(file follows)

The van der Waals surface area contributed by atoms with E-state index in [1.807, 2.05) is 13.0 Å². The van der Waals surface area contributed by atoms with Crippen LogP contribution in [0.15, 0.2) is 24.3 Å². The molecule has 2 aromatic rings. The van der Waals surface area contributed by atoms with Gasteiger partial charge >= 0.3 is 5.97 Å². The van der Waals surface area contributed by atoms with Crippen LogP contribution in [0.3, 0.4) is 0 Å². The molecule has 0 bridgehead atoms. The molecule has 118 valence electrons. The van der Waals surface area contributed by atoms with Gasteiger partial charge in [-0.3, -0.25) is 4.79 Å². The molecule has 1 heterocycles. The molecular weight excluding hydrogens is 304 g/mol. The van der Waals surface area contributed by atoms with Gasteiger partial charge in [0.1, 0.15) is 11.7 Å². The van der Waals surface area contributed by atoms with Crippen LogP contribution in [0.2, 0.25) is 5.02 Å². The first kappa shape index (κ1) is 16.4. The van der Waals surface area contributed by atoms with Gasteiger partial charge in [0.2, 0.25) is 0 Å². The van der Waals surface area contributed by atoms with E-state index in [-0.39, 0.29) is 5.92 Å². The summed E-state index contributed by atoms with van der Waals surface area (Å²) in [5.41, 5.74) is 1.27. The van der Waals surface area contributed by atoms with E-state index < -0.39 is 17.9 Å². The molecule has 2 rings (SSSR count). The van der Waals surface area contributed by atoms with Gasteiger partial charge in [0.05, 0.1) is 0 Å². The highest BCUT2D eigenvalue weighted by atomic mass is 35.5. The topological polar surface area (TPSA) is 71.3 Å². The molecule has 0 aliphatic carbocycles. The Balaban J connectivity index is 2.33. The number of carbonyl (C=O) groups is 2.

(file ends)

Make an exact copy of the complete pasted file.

The van der Waals surface area contributed by atoms with E-state index in [1.807, 2.05) is 13.0 Å². The van der Waals surface area contributed by atoms with Crippen LogP contribution in [0.15, 0.2) is 24.3 Å². The molecule has 2 aromatic rings. The van der Waals surface area contributed by atoms with Gasteiger partial charge >= 0.3 is 5.97 Å². The van der Waals surface area contributed by atoms with Crippen LogP contribution in [0.3, 0.4) is 0 Å². The molecule has 0 bridgehead atoms. The molecule has 118 valence electrons. The van der Waals surface area contributed by atoms with Gasteiger partial charge in [-0.3, -0.25) is 4.79 Å². The molecule has 1 heterocycles. The molecular weight excluding hydrogens is 304 g/mol. The van der Waals surface area contributed by atoms with Gasteiger partial charge in [0.1, 0.15) is 11.7 Å². The van der Waals surface area contributed by atoms with Crippen LogP contribution in [0.2, 0.25) is 5.02 Å². The first kappa shape index (κ1) is 16.4. The van der Waals surface area contributed by atoms with Gasteiger partial charge in [0.2, 0.25) is 0 Å². The van der Waals surface area contributed by atoms with E-state index in [-0.39, 0.29) is 5.92 Å². The summed E-state index contributed by atoms with van der Waals surface area (Å²) in [5.41, 5.74) is 1.27. The van der Waals surface area contributed by atoms with E-state index < -0.39 is 17.9 Å². The molecule has 2 rings (SSSR count). The van der Waals surface area contributed by atoms with Gasteiger partial charge in [0.05, 0.1) is 0 Å². The highest BCUT2D eigenvalue weighted by atomic mass is 35.5. The topological polar surface area (TPSA) is 71.3 Å². The molecule has 0 aliphatic carbocycles. The Balaban J connectivity index is 2.33. The number of carbonyl (C=O) groups is 2.